northernp art of the Lower ttheboard asoptctmended O'Neil objected strongly to if he would consider resigning sis replied that under the guide- flooded with spectators, the
Peninsula, and the UpperPen- a te oar ado e d - the advisory report. He said he from the state board." lines presented in the report, the meeting was moved to an audi-
insula. Dates and specific lo- had been told one purpose of torium in another building.
cations of the hearings in the ily planning presented in the the sex education program was Yesterday, Dr. Edwin Novak, teacher would not talk about Even so, many people were
cities may be considered at the report. He also recommended to reduce venereal disease and another member of the board, birth control. forced to stand.
next mieeting.that the part of the report illegitimate births. He quoted who is from Genessee County, Board member Thomas Bren- The crowd started shouting
nex meting nr dealing with the establishment statistics that he said showed said that O'Neil's figures were nan said he wanted some type and demanding that it be heard.
The board's action came after of a library of instructional ma- both of these problems had in- taken out of context. Novak said of sex education but was con- Polley said the purpose of Tues-
more than 600 opponents of all terials and training for techers that Erwin Davis, superinten- cerned about students whose day's session was to read the 62
sex education programs stormed in school with sex education creased in Genessee County, the dent of the Genessee County parents had requested that they page advisory report and allow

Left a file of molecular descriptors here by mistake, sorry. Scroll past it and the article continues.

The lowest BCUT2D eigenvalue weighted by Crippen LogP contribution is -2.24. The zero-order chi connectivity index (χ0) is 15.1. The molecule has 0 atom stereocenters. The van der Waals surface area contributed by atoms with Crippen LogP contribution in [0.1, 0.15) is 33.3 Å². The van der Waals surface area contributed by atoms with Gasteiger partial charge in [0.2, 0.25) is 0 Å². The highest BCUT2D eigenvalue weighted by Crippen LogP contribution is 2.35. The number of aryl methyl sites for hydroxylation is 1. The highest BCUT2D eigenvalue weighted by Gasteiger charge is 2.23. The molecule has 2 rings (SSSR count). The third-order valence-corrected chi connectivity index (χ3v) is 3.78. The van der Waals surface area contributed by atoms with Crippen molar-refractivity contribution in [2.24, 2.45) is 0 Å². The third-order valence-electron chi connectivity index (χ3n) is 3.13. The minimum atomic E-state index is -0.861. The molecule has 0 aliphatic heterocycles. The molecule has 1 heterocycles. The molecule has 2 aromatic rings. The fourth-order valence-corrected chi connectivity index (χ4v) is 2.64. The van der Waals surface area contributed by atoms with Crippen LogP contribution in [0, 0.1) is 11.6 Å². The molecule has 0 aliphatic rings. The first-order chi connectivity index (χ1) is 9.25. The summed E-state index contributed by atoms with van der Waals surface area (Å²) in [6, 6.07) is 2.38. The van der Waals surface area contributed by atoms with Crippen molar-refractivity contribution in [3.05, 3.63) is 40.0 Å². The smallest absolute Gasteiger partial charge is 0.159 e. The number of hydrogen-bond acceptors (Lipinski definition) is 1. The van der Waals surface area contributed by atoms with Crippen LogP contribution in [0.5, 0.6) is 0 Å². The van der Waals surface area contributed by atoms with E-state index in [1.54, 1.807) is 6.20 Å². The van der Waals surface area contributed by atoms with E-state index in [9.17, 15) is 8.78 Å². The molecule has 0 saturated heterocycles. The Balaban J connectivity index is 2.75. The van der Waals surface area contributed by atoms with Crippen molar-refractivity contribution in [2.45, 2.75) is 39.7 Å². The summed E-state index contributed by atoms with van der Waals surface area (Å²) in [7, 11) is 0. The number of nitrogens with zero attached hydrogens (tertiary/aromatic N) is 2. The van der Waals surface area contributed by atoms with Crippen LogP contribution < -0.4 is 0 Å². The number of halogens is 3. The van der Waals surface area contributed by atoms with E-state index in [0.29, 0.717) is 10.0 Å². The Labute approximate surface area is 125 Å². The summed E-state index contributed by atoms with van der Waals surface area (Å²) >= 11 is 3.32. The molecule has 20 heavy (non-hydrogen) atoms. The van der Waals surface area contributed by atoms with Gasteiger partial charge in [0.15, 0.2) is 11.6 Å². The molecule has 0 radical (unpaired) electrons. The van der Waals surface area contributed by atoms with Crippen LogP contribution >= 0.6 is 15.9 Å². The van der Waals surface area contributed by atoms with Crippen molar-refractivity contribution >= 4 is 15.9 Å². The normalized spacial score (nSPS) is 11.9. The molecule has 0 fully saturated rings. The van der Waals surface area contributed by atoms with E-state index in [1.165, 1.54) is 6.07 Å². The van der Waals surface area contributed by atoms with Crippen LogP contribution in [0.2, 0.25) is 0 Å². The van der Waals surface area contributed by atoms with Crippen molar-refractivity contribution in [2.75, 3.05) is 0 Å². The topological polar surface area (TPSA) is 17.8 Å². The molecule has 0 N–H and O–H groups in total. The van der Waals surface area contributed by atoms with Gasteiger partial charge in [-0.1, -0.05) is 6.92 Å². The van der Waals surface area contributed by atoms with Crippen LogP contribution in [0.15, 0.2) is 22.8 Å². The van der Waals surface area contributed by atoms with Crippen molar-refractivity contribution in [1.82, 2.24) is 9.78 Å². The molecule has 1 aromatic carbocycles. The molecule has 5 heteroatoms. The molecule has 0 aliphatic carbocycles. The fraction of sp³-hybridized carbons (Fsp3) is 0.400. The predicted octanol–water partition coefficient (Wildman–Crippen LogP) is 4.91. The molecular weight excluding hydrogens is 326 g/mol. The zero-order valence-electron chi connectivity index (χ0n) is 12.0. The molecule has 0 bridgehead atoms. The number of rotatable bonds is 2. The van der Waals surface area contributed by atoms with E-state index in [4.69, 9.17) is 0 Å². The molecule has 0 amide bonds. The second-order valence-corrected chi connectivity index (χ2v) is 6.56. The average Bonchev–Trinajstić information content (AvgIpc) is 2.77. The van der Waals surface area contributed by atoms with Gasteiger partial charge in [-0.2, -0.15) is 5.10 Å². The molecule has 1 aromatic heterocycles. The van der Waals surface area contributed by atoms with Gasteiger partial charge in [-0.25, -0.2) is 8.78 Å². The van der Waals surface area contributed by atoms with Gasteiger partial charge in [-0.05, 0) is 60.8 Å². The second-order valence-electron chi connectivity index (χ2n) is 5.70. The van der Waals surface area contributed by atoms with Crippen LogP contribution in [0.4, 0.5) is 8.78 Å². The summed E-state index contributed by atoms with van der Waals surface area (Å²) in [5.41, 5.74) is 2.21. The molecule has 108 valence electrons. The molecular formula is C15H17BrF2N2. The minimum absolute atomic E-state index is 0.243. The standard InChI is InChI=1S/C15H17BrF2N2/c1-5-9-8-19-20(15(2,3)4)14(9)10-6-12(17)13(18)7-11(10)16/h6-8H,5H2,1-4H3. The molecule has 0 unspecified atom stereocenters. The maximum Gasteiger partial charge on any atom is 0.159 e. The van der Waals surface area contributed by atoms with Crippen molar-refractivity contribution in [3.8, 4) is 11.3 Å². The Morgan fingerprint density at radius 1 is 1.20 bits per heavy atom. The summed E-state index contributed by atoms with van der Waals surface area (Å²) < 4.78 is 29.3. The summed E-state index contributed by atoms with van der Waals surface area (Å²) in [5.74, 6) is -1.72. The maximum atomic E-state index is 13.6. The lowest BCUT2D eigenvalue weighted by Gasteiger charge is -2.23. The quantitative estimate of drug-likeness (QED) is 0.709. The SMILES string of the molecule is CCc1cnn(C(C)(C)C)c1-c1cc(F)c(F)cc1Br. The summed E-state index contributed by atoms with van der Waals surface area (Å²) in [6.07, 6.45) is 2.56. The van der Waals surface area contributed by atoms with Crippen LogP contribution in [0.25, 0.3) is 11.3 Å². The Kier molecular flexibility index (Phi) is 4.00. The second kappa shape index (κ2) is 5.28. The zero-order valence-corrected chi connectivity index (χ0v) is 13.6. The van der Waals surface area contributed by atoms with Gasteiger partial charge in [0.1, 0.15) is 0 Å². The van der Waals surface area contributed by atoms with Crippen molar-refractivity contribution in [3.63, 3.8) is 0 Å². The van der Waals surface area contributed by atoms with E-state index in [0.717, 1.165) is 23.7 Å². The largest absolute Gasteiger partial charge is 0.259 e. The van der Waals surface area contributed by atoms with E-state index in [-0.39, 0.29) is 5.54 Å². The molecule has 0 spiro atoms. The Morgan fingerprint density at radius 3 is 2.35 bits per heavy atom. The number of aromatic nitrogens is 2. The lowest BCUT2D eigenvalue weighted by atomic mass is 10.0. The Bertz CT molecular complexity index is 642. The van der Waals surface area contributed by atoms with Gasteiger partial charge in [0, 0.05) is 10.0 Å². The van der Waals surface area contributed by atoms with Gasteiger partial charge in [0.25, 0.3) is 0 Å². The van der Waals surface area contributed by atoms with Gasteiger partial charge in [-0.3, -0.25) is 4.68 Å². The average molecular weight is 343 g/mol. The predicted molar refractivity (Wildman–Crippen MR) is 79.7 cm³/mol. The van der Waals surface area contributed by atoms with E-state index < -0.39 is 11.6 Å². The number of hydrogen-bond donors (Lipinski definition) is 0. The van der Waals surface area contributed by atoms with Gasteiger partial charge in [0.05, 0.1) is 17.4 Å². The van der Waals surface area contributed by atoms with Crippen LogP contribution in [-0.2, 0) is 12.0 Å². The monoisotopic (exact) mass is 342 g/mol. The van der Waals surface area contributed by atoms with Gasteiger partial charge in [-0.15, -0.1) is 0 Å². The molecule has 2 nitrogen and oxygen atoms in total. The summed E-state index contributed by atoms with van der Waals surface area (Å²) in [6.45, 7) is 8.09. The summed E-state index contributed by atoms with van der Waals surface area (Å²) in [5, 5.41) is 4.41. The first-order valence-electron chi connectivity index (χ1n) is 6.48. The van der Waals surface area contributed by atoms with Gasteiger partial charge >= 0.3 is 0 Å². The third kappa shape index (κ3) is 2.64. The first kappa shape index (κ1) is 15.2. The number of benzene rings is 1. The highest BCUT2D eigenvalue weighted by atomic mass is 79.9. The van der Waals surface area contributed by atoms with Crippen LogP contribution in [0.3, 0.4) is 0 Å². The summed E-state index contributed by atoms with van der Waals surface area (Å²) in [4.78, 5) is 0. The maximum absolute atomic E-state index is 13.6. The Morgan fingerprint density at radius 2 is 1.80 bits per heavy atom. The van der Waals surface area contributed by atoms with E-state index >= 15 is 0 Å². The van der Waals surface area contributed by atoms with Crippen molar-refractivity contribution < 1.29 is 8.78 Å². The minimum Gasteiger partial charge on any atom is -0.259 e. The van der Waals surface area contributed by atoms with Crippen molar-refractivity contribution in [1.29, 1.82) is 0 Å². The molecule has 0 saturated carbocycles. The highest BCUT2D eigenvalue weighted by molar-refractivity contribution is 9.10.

a Tuesday night session. programs be studied further. location of one of the best sex School district, had given him be withdrawn from sex educa- board members to ask questions
The board also asked the On Tuesday Marilyn Jean education programs in the state. conflicting figures. tion programs. about it.


"A New York version of
'The Graduate'! I rre-
Judith Crist, New York Magazine

I ".A fl9GOFREAL AD n m SrI.N. VTes

WKNR presents

y plus
Saturday, July 26-8:30 P.M.
Tickets: $4.50, $3.50
TICKETS: Olympia Stadium Box Office and all J. L. Hudson stores
Mail Orders: Send self-addressed "stamped envelope with check or
money order to: OLYMPIA STADIUM, 5920 Grand River, Detroit,
Michigan 48208,
In association with Studio Arts

hits ABM
sponsors of a committee lobbying
for approval of the Safeguard an-
tiballistic inissile ABM system
were identified yesterday as offi-
cers or directors of companies
which hold contracts to build the
William J. Casey, chairman of
the group called the Citizens Com-
mittee for Peace with Security,
said he had sought to guard
against participation by people
with an economic stake in ABM
Casey told the Senate Foreign
Relations Committee he would be
prepared to return any contribu-
tions made to his organization by
people associated with Pentagon
Sen. J. W. Fulbright (D-Ark.),
the Foreign Relations Committee
chairman, reported the participa-
tion of 11 men affiliated with
ABM contractors.
"That would indicate we didn't
do a very good screening job,"
said Casey.
The disclosure came as the Sen-
ate committee heard testimony
from Casey on his nomination to
be a member of the general cd-
visory committee of the U.S. Arms
Control and Disarmament Agency.
Casey said his role as a cham-
pion of President Nixon's ADM
plans would not conflict with his
selection as a disarmament ad-
Fubright disagreed. "Here's a
man nominated to the advisory
committee on disarmament," he
said, "and he is the organizer and
promoter of a committee for the
promotion of arms of a certain
kind. It seems a rather odd coin-